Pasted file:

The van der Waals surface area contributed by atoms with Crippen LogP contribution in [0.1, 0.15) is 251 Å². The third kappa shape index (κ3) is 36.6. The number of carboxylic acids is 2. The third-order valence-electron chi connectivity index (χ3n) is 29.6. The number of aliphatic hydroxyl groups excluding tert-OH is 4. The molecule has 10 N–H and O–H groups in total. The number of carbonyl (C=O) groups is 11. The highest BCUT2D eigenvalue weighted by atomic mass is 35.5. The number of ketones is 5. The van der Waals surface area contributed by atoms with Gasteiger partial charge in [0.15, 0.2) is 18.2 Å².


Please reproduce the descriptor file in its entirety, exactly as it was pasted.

The van der Waals surface area contributed by atoms with Crippen LogP contribution in [0.1, 0.15) is 251 Å². The third kappa shape index (κ3) is 36.6. The number of carboxylic acids is 2. The third-order valence-electron chi connectivity index (χ3n) is 29.6. The number of aliphatic hydroxyl groups excluding tert-OH is 4. The molecule has 10 N–H and O–H groups in total. The number of carbonyl (C=O) groups is 11. The highest BCUT2D eigenvalue weighted by atomic mass is 35.5. The number of ketones is 5. The van der Waals surface area contributed by atoms with Gasteiger partial charge in [0.15, 0.2) is 18.2 Å².